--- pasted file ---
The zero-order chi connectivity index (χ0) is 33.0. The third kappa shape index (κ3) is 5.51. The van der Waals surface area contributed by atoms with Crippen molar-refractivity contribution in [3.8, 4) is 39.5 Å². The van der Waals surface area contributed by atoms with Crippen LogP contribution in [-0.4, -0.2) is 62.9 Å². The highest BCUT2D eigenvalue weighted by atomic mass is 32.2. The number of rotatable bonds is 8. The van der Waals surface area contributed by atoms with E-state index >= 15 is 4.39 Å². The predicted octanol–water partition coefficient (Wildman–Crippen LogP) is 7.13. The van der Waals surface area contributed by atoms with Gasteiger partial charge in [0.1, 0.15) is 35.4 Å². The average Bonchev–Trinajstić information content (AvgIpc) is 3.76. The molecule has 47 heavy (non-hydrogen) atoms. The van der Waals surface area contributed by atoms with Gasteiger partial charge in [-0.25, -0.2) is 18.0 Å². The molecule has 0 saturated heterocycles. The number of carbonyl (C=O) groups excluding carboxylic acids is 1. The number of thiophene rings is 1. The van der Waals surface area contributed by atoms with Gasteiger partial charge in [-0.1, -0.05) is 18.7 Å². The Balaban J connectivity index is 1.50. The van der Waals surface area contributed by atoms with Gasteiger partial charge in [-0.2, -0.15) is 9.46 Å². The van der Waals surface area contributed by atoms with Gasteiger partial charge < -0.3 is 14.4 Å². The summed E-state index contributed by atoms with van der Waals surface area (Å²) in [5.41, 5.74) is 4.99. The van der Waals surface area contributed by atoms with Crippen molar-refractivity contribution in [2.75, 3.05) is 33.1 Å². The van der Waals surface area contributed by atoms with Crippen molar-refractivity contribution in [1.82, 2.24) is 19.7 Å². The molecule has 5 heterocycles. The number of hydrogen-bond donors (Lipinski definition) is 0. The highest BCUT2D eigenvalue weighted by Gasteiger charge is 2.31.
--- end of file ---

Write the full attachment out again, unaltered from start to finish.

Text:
The zero-order chi connectivity index (χ0) is 33.0. The third kappa shape index (κ3) is 5.51. The van der Waals surface area contributed by atoms with Crippen molar-refractivity contribution in [3.8, 4) is 39.5 Å². The van der Waals surface area contributed by atoms with Crippen LogP contribution in [-0.4, -0.2) is 62.9 Å². The highest BCUT2D eigenvalue weighted by atomic mass is 32.2. The number of rotatable bonds is 8. The van der Waals surface area contributed by atoms with E-state index >= 15 is 4.39 Å². The predicted octanol–water partition coefficient (Wildman–Crippen LogP) is 7.13. The van der Waals surface area contributed by atoms with Gasteiger partial charge in [0.1, 0.15) is 35.4 Å². The average Bonchev–Trinajstić information content (AvgIpc) is 3.76. The molecule has 47 heavy (non-hydrogen) atoms. The van der Waals surface area contributed by atoms with Gasteiger partial charge in [-0.25, -0.2) is 18.0 Å². The molecule has 0 saturated heterocycles. The number of carbonyl (C=O) groups excluding carboxylic acids is 1. The number of thiophene rings is 1. The van der Waals surface area contributed by atoms with Gasteiger partial charge in [-0.1, -0.05) is 18.7 Å². The Balaban J connectivity index is 1.50. The van der Waals surface area contributed by atoms with Gasteiger partial charge in [-0.2, -0.15) is 9.46 Å². The van der Waals surface area contributed by atoms with Gasteiger partial charge < -0.3 is 14.4 Å². The summed E-state index contributed by atoms with van der Waals surface area (Å²) in [5.41, 5.74) is 4.99. The van der Waals surface area contributed by atoms with Crippen molar-refractivity contribution in [2.75, 3.05) is 33.1 Å². The van der Waals surface area contributed by atoms with Crippen molar-refractivity contribution in [1.82, 2.24) is 19.7 Å². The molecule has 5 heterocycles. The number of hydrogen-bond donors (Lipinski definition) is 0. The highest BCUT2D eigenvalue weighted by Gasteiger charge is 2.31.